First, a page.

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Antibiotic use: a cross-sectional study evaluating the understanding, usage and perspectives of medical students and pathfinders of a public defence university in Malaysia

Haque, Mainul and A Rahman, Nor Azlina and McKimm, Judy and Sartelli, Massimo and Mohammad Kibria, Golam and Islam, Md Zakirul and Lutfi, Siti Nur Najihah and Othman, Nur Syamirah Aishah and Abdullah, Shahidah Leong (2019) Antibiotic use: a cross-sectional study evaluating the understanding, usage and perspectives of medical students and pathfinders of a public defence university in Malaysia. Antibiotics, 8 (154). pp. 1-22. ISSN 2079-6382

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Antimicrobial prescribing behaviors are often influenced by the local culture and prescribing appropriateness of medical doctors and other health care professionals. Globally, Antimicrobial utilization practices have a profound impact on antimicrobial resistance and are a tremendous public health concern. The aim of this survey was to explore the knowledge and attitudes of medical students from the National Defence University of Malaysia regarding antimicrobial usage and antimicrobial resistance. Research design and methods: This was a cross-sectional study. The study population consisted of undergraduate medical students in each year group from the National Defence University of Malaysia. Students receive limited formal training on the use of antibiotics in their curriculum, and most of this learning is opportunistic whilst on clinical placement. Universal sampling was used as the study population was small. Data were collected utilizing a previously validated instrument regarding antibiotic use. Simple descriptive statistics were used to generate frequencies and percentages with SPSS V21. This research was approved by the Centre for Research and Innovation Management, National Defence University of Malaysia. Results: 206 questionnaires were distributed with a response rate of 99.03%, 54% (110) male, and 46% (94) female. Out of the respondents, 65% (132) had used antibiotics in the last year. Respondents displayed a moderate level of knowledge about antibiotics. Conclusions: This study revealed that the older the student was, or when the year of study and total knowledge score was higher, the students were less likely to stop antimicrobials when they felt better or use leftover antibiotics without consulting a doctor. Therefore, the nearer the students were to graduation, the better their knowledge and skills were, and this translated into their own behaviors regarding use of antimicrobials. This finding has clear implications for curriculum design and the inclusion of formal teaching throughout the medical program on antimicrobial use and antimicrobial resistance (AMR). However, more research is needed on this topic, including the prescribing habits and antibiotic use of practicing doctors.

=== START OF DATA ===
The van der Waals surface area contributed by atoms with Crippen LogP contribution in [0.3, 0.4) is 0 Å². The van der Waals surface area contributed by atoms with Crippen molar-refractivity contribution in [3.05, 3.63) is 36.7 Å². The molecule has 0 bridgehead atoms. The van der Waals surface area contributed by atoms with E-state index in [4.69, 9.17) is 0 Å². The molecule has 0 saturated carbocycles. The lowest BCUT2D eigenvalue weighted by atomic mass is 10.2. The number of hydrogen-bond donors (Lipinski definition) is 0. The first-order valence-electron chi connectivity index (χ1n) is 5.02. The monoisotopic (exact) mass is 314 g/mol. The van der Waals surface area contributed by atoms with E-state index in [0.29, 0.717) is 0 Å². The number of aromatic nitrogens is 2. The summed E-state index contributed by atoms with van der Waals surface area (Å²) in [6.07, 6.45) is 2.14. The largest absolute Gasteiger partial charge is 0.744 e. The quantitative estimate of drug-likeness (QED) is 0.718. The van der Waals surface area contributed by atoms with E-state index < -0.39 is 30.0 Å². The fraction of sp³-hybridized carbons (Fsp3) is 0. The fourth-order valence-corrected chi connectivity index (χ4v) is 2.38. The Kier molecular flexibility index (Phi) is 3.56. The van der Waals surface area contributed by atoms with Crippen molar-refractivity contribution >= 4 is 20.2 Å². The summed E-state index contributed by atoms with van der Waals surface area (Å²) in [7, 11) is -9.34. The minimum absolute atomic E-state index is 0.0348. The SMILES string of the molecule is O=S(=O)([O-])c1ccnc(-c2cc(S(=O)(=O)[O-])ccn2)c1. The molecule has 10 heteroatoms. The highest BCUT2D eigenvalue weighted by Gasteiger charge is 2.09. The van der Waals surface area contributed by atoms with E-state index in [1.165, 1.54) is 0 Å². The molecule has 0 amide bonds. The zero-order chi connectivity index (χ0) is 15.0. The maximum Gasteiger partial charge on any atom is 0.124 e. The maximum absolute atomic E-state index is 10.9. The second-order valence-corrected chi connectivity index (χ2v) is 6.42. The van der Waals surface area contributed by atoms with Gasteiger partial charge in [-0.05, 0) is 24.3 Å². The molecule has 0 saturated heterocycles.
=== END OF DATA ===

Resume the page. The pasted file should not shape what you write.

Item Type: Article (Journal)
Additional Information: 5509/75819
Uncontrolled Keywords: antimicrobial; antibiotic; use; knowledge; attitude; practice; medical students; Malaysia; antimicrobial resistance; antibiotic resistance
Subjects: R Medicine > R Medicine (General)
Kulliyyahs/Centres/Divisions/Institutes (Can select more than one option. Press CONTROL button): Kulliyyah of Allied Health Sciences > Department of Physical Rehabilitation Sciences
Depositing User: Dr. Nor Azlina A. Rahman
Date Deposited: 24 Nov 2019 18:38
Last Modified: 24 Nov 2019 18:39
URI: http://irep.iium.edu.my/id/eprint/75819

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